May 20, 2024
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May 20, 2024
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Vayigash: Yakov, Yosef, and the Airport Pickup

Terminal B at Newark Airport had been very quiet when Adam Baskin first arrived at 6 a.m. He could hear the whirring noise of the escalators behind him, and the occasional departure announcement over the airport loudspeakers echoed off the walls of the cavernous, empty space of the International Arrivals Area. But within half an hour of his arrival a crowd started to gather. Along with El Al flight 27 from Tel Aviv, Delta Flight 379 from Warsaw and Continental Flight 144 from Buenos Aires were also scheduled to touch down. Adam always marveled at the melting pot of nationalities that was New Jersey. Every possible racial and ethnic group had an enclave here somewhere, and it took a place like Newark Airport, or as they officially called it post-9/11, Newark Liberty International Airport, to gather them all together under one roof.

Adam had come to pick up his son Jason. He brought the minivan because Jason was arriving with two large duffel bags–most likely stuffed with dirty laundry–a carry-on or two, and who knows what else. A shopping bag filled with wooden camels? A hooka from the Arab shuk? A large stack of new seforim? Knowing Jason, anything was possible.

Jason had been studying in a yeshiva in Israel for a year, and now he was finally coming home. Adam had missed him terribly. Jason was his youngest, the last to leave the roost, and Adam was very attached to him. He and his wife Sharon had gone over to Israel in November for a visit, but it had been six months since he had last laid eyes on his son, and that felt like a long time. They spoke by phone at least twice a week, but as the year went on, Jason’s calls had become shorter and more perfunctory.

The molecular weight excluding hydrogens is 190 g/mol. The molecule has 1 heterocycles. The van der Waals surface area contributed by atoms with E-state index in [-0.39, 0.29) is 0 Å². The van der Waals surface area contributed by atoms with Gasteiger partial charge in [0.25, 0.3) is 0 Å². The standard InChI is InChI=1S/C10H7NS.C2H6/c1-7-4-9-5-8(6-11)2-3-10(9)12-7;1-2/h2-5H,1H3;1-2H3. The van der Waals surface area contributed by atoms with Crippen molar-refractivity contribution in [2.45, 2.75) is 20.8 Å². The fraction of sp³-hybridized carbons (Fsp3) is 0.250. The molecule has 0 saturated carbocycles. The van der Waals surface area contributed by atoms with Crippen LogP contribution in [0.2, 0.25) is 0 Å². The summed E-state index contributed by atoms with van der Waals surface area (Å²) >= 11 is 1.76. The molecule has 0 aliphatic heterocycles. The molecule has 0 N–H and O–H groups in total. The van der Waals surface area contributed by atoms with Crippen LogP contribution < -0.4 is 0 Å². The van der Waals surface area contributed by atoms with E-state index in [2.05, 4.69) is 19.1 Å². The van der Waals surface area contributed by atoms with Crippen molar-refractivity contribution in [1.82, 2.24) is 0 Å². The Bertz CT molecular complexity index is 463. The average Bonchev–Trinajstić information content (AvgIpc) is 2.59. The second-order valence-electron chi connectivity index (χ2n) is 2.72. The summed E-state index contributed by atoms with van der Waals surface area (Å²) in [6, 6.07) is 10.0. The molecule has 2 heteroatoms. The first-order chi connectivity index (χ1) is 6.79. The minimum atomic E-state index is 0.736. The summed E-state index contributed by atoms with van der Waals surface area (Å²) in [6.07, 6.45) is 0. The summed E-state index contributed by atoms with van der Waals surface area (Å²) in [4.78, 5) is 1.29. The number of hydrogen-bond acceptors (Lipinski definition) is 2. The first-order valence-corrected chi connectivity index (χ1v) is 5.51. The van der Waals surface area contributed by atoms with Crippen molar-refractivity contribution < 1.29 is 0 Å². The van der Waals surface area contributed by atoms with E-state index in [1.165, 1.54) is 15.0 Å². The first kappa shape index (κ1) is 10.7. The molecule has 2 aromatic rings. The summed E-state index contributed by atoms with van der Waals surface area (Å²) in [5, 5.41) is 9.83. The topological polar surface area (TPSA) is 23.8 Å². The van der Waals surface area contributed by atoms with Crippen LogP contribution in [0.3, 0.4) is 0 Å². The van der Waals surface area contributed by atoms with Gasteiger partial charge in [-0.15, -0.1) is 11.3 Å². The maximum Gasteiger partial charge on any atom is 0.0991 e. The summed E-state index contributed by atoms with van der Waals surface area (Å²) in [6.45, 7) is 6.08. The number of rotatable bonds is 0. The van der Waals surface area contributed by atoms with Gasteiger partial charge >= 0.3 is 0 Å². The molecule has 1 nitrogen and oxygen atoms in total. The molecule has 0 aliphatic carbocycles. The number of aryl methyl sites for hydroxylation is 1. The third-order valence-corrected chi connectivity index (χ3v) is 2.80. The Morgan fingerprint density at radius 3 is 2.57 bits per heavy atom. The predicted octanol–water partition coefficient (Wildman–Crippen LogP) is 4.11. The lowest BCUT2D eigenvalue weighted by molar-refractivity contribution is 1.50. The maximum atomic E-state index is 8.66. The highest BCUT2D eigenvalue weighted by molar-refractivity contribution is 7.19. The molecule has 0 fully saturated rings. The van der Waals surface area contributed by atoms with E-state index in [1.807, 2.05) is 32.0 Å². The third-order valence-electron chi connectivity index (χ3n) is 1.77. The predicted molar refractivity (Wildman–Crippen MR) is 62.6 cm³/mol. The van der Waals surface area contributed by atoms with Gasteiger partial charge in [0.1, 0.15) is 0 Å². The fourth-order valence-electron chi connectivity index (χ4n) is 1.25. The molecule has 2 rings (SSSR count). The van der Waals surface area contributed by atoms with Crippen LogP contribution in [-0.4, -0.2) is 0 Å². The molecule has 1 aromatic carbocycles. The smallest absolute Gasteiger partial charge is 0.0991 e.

Jason was scheduled to start Brandeis in the fall, but he planned to stay home this summer and work in one of the local camps as a counselor. Adam couldn’t wait until his son stepped out from behind the plexiglass barrier that separated the luggage carousels and customs inspectors from the waiting friends and family.

Adam thought back to when he was a child and his parents came up to sleep-away camp for visiting day. He was always so excited to see them, having been away on an adventure for two whole weeks without them. He would wait by the parking lot for their car to arrive packed full of goodies. And five hours later, when they left, he would have that empty feeling as he walked back to his bunk, missing them already, until of course he got back to his friends and they divided up their loot.

Adam wondered who missed whom more. Did the parent or the child suffer more from their separation? There is a famous example in the Torah. When Yosef is sold into slavery by his brothers, and Yakov is told that Yosef is dead, the Torah suggests that he is inconsolable. Yakov says, “Eired el bini avel she’ola. I will go down to the grave mourning for my son.”

Then years later, Jacob is informed that Yosef is still alive. He goes down to Egypt, and they are reunited. In Parshat Vayigash, Joseph harnesses his chariot and goes to Goshen to meet his dear old Dad. The parsha states, “Vayeirah eilav vayipol al tsavarav vayevk al tsavarav od. He appeared before him, fell on his neck, and wept on his neck excessively.”

Ah yes, but who cried on whose neck? The language is ambiguous. Most of the commentators suggest it was Yosef who cried on his father’s neck, but the Ramban, Nachmanides, states that it was Yakov, the father, who cried.

So who was it, the father or the son?

Jason came out from the customs area and walked slowly across the crowded room, searching for a familiar face. Adam saw him immediately and started waving his arms, pretending not to notice the scraggly beard Jason had grown in the Holy Land. Jason pushed his Smart Carte up to his father, dropped his carry-on bag and gave Adam a big bear hug. Tears were welling up in Adam’s eyes, but he fought them back.

“Dad, after we settle in at home, do you know what would be really nice?”

“What, Jason.”

“Maybe a good slice of pizza from Jerusalem 3? I could really go for that in a big way.”

The Ramban definitely knew what he was talking about. Clearly the crier had been Yakov.

Larry Stiefel is a pediatrician at Tenafly Pediatrics.

By Larry Stiefel

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